A big thank you to innovators and risk takers behind the anti-lingo development programme. #MSBlog #MSResearch
"Should we be excited about yesterday's announcement by Biogen-Idec of the results of their anti-lingo trial yesterday? Their study took subjects with acute optic neuritis and treated them within 4 weeks to see if anti-lingo, a drug that blocks one of the inhibitors of remyelination, could improve visual outcome at 24 weeks. Although Biogen-Idec are claiming the trial is positive my interpretation is more guarded; I think it is negative. Why? The primary outcome is speed of conduction a marker of myelination; the results were borderline positive. However, if the drug was truly remyelinating the optic nerve fibres it should also protect some of vulnerable fibres from dying, or degenerating, and hence the retinal nerve fibre thickness should have been thicker on anti-lingo compared to subjects treated with placebo. Therefore, I am not convinced that this study is positive. My other concerns relate the the study design. We have always promoted the concept of a therapeutic pyramid in MS; i.e. anti-inflammatory to stop ongoing damage (not really relevant in this trial as the lesion had already developed), neuroprotection to keep the axons and nerves alive, remyelination of the surviving nerves and finally neurorestoration. No attempt was done to build a pyramid in this study."
"We have also shown in our animal model that neuroprotection in acute focal inflammatory lesions has to occur in a very narrow window; the so called inflammatory penumbra. In our animal model this is 3 days and correlates with the duration of blood brain barrier leakage. When we extrapolate this to MS we think the window is from 7 to 21 days; i.e the duration an acute MS lesion enhances with gadolinium on MRI. If you give a drug beyond this time window it will probably be too late and the axons that need protecting are probably too damaged and hence there will be nothing to remyelinate. This study does two things wrong; (1) it does not use a neuroprotectant and (2) it had a treatment window of 4 weeks, which according to our modeling is too long. I think anti-lingo needs to be combined with a neuroprotectant (e.g. a sodium channel blocker) and needs to be given within a therapeutic window of 2 weeks. Anti-lingo is an antibody and hence is quite a large molecule; by giving the drug when the blood-brain-barrier is still open will allow it to cross and engage its target. Biogen-Idec will be able to do a post-hoc analysis to see if subjects treated within 2 weeks of symptoms onset did better than those treated in the 2-4 week window. We are currently testing the inflammatory penumbra concept with our phenytoin in acute optic neuritis trial and have set the treatment window at 14 days; this trial is now complete and the results will be presented in April this year."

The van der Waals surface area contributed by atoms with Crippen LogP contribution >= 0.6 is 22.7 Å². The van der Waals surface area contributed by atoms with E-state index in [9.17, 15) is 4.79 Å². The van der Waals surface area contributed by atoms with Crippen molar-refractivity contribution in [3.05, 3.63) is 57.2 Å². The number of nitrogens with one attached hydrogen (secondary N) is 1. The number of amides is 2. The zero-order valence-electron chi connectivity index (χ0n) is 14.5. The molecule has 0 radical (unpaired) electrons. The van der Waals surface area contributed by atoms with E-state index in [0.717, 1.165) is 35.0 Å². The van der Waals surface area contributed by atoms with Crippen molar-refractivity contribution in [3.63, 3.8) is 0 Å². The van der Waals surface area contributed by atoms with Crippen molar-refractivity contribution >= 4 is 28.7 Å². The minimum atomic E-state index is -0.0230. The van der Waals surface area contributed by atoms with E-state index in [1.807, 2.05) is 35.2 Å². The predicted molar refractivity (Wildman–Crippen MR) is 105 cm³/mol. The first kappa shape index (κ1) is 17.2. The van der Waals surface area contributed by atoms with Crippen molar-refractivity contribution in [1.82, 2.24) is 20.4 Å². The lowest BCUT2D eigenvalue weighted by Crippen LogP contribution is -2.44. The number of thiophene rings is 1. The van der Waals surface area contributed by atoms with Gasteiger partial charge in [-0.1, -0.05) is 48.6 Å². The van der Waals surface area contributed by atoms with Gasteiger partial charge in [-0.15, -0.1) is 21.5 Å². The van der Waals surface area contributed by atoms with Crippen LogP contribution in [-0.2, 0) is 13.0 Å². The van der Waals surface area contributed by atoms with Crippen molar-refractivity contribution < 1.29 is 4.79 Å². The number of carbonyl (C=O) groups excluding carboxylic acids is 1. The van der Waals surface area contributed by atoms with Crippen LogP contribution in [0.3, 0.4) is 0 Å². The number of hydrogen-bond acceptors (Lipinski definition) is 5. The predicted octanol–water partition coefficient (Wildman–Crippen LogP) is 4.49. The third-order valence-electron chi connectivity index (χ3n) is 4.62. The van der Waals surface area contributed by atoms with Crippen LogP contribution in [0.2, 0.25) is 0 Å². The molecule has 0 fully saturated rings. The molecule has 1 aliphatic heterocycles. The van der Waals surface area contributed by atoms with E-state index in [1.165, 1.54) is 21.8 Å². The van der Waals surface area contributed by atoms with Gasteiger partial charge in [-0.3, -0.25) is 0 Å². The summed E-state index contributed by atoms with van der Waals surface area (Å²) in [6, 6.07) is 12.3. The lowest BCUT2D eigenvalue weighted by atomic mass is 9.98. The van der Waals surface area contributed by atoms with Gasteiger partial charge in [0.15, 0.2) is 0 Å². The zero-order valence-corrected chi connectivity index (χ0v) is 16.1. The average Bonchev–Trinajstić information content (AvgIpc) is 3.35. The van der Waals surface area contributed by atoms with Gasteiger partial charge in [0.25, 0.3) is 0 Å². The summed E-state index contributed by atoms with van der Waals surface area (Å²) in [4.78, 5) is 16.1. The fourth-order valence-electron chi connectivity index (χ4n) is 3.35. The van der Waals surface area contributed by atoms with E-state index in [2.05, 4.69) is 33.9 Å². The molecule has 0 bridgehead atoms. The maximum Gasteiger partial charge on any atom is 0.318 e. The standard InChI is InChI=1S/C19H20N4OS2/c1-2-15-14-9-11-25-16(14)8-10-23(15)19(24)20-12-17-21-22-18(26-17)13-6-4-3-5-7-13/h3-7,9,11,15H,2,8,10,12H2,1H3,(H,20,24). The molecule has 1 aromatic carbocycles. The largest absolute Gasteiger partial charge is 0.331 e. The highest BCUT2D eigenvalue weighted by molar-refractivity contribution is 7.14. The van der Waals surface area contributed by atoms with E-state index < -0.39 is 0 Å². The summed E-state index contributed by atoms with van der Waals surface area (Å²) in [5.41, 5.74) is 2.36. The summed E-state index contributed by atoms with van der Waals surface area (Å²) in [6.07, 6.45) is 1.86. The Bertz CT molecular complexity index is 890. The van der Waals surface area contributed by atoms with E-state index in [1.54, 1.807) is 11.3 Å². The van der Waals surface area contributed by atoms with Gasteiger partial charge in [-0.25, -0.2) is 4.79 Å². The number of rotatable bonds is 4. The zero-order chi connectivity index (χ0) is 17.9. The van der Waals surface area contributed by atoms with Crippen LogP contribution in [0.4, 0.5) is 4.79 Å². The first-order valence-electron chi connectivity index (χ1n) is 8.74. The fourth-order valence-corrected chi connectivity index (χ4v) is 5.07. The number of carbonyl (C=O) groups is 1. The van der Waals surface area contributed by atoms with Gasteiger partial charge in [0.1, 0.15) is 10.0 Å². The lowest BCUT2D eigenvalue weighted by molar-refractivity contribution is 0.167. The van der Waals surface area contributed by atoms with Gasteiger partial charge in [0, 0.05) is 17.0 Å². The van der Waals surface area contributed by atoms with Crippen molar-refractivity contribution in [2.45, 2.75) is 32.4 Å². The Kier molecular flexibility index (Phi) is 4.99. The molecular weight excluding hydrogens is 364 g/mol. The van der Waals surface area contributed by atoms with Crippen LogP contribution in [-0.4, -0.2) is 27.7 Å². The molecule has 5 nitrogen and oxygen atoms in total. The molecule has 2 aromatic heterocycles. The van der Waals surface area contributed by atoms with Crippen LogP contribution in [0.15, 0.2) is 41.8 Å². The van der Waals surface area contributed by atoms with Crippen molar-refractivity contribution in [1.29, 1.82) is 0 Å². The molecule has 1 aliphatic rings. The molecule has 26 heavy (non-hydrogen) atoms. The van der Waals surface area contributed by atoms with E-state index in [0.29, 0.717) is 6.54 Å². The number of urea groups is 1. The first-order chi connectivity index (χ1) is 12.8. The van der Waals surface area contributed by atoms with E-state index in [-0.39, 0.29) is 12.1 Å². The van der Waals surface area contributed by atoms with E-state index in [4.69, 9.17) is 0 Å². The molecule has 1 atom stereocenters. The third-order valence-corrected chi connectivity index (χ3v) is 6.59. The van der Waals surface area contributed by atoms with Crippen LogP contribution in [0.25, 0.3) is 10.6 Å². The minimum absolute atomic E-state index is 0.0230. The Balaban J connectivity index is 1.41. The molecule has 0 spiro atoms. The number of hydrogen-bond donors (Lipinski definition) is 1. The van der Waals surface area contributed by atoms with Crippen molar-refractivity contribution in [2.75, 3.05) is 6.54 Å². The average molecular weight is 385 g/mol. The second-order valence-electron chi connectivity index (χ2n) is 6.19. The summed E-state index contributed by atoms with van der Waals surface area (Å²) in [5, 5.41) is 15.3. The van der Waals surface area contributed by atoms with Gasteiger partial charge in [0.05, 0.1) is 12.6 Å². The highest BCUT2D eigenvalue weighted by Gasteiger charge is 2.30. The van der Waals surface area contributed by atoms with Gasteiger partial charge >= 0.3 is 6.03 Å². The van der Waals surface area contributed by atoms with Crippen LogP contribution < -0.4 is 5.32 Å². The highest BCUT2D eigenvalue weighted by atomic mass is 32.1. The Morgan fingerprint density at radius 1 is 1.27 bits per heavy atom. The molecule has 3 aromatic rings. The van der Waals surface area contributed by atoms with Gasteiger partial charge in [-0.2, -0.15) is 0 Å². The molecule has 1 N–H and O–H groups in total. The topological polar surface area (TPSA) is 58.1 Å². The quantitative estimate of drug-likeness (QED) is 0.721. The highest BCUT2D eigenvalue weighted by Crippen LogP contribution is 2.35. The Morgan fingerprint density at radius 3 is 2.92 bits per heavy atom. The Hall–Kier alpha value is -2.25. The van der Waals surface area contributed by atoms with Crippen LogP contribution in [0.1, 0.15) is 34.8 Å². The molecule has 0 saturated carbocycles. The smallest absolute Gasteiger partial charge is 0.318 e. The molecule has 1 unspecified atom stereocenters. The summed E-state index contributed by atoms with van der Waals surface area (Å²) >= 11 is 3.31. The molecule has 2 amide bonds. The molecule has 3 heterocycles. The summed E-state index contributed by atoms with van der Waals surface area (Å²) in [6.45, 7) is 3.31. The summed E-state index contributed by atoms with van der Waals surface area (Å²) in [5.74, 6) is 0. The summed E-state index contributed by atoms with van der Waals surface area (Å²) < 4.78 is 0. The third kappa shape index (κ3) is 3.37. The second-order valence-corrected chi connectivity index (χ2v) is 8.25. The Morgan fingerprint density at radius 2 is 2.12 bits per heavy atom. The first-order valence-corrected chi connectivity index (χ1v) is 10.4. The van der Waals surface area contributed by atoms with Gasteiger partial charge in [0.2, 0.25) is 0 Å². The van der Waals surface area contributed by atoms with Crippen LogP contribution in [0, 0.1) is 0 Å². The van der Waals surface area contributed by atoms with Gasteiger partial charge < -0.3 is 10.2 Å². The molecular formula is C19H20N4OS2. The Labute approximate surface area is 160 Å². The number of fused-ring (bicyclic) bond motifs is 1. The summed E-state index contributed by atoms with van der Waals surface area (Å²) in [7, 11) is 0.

"I am at a meeting with a large number of MS colleagues. At dinner last night the anti-lingo trial results dominated the conversation. One colleague made the comment that we neurologists know little about the significance of the results; he suggested that a much better indicator of whether the anti-lingo results are meaningful or not is what the markets think. He made the point that the market integrates information from many sources and hence it would be a better indicator than our opinions. The following share price plot shows Biogen-Idec share dipping slightly; I think the market's interpretation is compatible with my analysis."
"Whatever your interpretation of the trial results are I must congratulate Biogen-Idec for not being risk adverse and for taking on this study. Doing this study took guts and shows what a bold, brave and cutting-edge company Biogen-Idec is. Pharma companies who don't take risks, like Biogen-Idec have done with anti-lingo, shrivel and die. The only game in town is innovation and risk taking. To innovate you have to invest in R&D and then translate your R&D into drugs that address the unmet needs of patients. Lingo and anti-lingo biology was discovered and pioneered by Biogen-Idec scientists. Biogen-Idec have then invested heavily in the clinical development of anti-lingo and in so doing are pioneering a new therapeutic strategy for MS. Every study is an experiment and we will all learn from this experiment. It is clear that anti-lingo programme needs to go forward; the unmet need, particularly in progressive MS, is still there. Finally, a big thank you to all the clinicians and people with optic neuritis who volunteered for this study; without their participation we would not be having this discussion."
Labels: Anti-LINGO, Biogen-Idec, LINGO, optic neuritis, R&D, remyelination